Searchlight Sites in the Newcastle Area:
Site TT122 (Crag Point/Seaton Sluice)


A current aerial view of Crag Point/Seaton Sluice, the general vicinity of A Battery's position designated TT122. The searchlight position, shown in greater detail below, was in the left-center of the photo, just east of the winding path that leads from a row of houses down to the beach of Collywell Bay. South is toward the top of the photo, with St. Mary's Light House clearly visible on the promontory jutting out into Whitley Bay in the upper left. The motorway in the center of the photo is the A193. Click on the image above to load a much larger version (326 K JPEG). The photo ( Airfotos Newcastle Upon Tyne) was kindly supplied by David Anderson, who is researching American units stationed in Northern England during WW II.

The maps below illustrate, first, the general location of Newcastle-upon-Tyne; second, the location of Seaton Sluice relative to Newcastle (courtesy UK Multimap Server); and, third, the specific locations depicted in the photo).
General Location of Newcastle.
Location of Newcastle in Relation to Other English Cities.



David describes the photo (see enlarged portion below for details): "The searchlight position was on the flat ground atop the rocky outcrop at the left of the photo near the isolated building on the cliff edge, just south (above on the photo) of the winding path leading to the beach. The bay accessible by the winding path is Collywell Bay, where I live. The lighthouse is St. Mary's (Whitley Bay). Under the searchlight site is a World War I gun complex (you can see the circular pattern of the exposed turret position still on the grass). In 1944, the underground complex was visible and quite accessible, but now it has all been filled in. The gun located here was a twin-barrel 12-inch naval gun removed from the HMS Illustrious (the emplacement was designated 'Tyne Turret'). With a range of 12 miles, it was situated on land as to defend the approaches to the mouth of the Tyne from German attack. (Launched in 1896, the third Illustrious, a battleship with 12- and 6-inch guns, was already obsolete in 1914. Stripped of her armament, she spent most of the war as an ammunition store ship and was scrapped in 1920.) Any of the 225th boys who were here would obviously remember the underground structure and the views of Whitley Bay from the site."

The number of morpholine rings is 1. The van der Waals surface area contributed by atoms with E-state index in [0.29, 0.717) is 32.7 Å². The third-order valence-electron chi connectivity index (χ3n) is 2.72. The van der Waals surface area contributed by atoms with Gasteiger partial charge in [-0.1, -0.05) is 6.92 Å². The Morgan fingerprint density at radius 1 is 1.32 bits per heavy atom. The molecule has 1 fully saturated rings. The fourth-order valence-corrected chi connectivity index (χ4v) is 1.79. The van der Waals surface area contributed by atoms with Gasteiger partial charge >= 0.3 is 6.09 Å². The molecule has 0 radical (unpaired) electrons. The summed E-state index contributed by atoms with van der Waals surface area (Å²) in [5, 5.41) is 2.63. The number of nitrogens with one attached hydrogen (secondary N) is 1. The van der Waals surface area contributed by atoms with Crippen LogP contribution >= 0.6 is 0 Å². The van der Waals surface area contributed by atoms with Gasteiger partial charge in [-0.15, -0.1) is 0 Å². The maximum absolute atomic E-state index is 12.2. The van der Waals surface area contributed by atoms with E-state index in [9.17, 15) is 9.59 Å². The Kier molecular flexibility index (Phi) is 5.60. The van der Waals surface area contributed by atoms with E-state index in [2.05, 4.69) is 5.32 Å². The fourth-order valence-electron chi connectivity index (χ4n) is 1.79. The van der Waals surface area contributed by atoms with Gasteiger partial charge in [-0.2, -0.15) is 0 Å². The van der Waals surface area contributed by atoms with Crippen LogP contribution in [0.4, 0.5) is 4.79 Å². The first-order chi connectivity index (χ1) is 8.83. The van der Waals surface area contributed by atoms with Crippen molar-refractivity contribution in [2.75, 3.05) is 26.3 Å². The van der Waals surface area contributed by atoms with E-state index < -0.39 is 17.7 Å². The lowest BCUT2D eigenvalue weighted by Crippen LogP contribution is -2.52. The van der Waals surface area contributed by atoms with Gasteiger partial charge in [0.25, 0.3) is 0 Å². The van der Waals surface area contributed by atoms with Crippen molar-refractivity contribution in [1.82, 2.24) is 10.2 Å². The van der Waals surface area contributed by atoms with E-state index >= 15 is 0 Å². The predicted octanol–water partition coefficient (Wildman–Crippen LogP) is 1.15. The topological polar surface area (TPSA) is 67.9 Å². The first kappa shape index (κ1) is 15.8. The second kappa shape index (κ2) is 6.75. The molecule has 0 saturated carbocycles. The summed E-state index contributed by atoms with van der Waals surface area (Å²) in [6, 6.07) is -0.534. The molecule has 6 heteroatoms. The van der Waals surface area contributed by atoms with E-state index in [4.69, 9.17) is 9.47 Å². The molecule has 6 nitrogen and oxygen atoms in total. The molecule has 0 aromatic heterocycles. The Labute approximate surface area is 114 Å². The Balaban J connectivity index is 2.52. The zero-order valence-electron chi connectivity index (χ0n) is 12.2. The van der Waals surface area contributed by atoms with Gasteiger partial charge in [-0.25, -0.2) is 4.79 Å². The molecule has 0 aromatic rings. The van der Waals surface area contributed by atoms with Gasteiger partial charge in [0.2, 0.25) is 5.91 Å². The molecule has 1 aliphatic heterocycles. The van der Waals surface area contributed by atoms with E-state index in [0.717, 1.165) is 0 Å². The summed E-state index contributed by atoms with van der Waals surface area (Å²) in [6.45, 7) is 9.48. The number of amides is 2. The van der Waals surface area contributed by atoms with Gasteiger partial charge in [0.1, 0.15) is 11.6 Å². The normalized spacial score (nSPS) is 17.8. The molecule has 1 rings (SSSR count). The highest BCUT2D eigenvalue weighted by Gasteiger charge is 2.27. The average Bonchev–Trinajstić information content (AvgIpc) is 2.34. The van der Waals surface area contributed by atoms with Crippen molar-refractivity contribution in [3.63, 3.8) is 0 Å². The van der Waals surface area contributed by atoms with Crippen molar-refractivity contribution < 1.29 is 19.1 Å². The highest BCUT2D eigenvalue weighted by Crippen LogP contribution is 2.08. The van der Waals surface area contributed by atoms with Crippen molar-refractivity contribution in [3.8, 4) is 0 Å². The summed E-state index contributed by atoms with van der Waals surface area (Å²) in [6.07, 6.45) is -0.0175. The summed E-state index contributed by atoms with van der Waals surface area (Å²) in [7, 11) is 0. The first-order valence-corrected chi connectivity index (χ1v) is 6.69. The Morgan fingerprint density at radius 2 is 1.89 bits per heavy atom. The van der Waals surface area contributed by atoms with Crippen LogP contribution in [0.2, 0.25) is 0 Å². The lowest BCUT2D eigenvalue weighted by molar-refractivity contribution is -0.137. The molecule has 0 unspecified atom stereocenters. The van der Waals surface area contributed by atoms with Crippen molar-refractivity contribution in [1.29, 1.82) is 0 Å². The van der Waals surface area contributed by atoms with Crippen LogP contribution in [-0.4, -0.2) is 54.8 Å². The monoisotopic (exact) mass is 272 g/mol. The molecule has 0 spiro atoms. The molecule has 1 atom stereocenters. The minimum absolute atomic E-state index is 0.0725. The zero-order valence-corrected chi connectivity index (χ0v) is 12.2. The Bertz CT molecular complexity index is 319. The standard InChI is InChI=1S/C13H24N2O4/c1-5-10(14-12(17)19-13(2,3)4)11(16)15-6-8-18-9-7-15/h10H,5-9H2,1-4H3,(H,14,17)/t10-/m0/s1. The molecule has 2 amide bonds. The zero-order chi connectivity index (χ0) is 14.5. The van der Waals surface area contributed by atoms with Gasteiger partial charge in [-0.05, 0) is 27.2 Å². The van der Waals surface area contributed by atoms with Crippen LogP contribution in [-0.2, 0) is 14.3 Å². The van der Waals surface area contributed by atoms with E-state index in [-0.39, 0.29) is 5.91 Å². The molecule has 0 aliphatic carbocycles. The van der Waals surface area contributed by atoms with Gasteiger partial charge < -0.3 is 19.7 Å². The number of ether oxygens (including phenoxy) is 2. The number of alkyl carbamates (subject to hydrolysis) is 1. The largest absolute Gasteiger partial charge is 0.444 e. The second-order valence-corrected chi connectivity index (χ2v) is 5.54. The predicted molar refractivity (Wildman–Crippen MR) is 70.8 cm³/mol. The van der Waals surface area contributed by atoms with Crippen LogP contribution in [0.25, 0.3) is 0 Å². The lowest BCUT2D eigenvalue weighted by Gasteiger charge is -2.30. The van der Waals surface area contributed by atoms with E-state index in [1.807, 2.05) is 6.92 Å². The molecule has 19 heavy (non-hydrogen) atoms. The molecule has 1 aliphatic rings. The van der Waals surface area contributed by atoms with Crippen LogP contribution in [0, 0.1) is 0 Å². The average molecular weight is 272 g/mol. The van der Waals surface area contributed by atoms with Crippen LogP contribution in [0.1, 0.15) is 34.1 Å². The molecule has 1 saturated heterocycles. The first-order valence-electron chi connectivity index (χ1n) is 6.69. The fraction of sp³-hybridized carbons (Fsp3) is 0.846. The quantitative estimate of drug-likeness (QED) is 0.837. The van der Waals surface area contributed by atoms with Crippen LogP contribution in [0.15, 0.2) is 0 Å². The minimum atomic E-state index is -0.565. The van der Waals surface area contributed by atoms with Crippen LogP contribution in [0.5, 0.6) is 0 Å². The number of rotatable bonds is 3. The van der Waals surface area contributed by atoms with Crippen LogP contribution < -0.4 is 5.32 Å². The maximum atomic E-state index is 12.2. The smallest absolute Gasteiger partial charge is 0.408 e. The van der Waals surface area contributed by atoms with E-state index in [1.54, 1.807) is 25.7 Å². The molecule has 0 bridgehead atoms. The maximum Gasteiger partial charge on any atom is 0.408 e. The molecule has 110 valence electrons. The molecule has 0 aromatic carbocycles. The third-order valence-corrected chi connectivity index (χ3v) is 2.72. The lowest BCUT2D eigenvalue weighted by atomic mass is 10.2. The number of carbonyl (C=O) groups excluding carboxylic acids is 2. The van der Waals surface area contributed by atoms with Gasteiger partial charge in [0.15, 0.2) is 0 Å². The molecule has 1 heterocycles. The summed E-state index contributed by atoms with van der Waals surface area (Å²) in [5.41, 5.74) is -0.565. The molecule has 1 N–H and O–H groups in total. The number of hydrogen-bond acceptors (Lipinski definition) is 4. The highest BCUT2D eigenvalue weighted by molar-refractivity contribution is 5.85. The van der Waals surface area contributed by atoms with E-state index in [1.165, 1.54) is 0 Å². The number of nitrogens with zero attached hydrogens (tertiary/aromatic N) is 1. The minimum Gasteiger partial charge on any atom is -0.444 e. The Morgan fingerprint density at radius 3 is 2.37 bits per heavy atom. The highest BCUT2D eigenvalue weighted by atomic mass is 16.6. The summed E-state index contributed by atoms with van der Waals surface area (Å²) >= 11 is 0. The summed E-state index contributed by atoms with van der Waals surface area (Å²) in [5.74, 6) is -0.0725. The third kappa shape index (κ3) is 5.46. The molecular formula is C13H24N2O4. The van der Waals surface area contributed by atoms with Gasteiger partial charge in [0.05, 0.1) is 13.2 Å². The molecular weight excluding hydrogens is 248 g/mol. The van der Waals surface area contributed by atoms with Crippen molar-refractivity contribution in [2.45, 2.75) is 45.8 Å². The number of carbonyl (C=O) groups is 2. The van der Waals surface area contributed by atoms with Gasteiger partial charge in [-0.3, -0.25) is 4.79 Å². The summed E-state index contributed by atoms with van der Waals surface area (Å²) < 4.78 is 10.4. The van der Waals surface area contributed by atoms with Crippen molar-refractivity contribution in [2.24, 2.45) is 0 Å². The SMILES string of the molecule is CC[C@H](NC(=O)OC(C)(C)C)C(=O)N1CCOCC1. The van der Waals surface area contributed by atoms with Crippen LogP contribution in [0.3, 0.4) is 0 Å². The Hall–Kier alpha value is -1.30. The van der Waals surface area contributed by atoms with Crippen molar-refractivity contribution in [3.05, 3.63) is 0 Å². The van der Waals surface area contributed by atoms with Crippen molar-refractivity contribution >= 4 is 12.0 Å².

SITE TT122 (86 K)

Zooming in on Site TT122. Crag Point dominates
the photograph, jutting into Collywell Bay.

A Brief History of Seaton Sluice and Environs

SEATON SLUICE (12 K)    It is at Seaton Sluice, just up the coast from Whitley Bay, that we officially enter the county of Northumberland. It is the southernmost village on the Northumberland coast and in 1999 boasted a population of 3,300. In the 18th Century, it served as the port for the largest bottle-making factory in England. Seaton Sluice is notable for its small harbor, which features an ingenious system whereby the harbor is drained of silt by means of a 900-foot-long cut. Fifty-two-feet deep and thirty-feet wide, the cut was made in the 1770s by a member of the Delaval family. This essentially created an island in the harbor mouth. (Clicking on the aerial photo at the lower right will load a larger view of the sluice and harbor from the air; Airfotos Newcastle.) Not far inland, to the east of Seaton Sluice, is Seaton Delaval Hall, which was built by Vanbrugh in 1720. It is recognized as one of the finest old houses in North East England. The hall is strongly associated with the Delaval family who can trace their origins back to Norman times when a certain Guy De La Val came over to Britain with William the Conqueror. THE SLUICE FROM THE AIR (11 K)

   The most notorious members of this family were the practical joking brothers Lord Delaval and Sir Francis Blake Delaval, who lived here in the 1700s. Their pranks included placing trapdoors under the beds of house guests who haplessly dropped through the floor into huge tanks of water in the middle of the night. On one other occasion after retiring for the evening, unfortunate guests found themselves exposed to each other after undressing and dewigging in their bedrooms. The Delavals had fitted sliding walls to the rooms, which were pulled up into the ceiling by means of a pulley.

   More information is available here. [Note: click on the photograph of the harbor above (left) for a larger version; photographs reprinted courtesy of Blyth Valley Borough Home Page (above left) and the Blyth Grammar School Alumni Page (directly below).]


The Sluice


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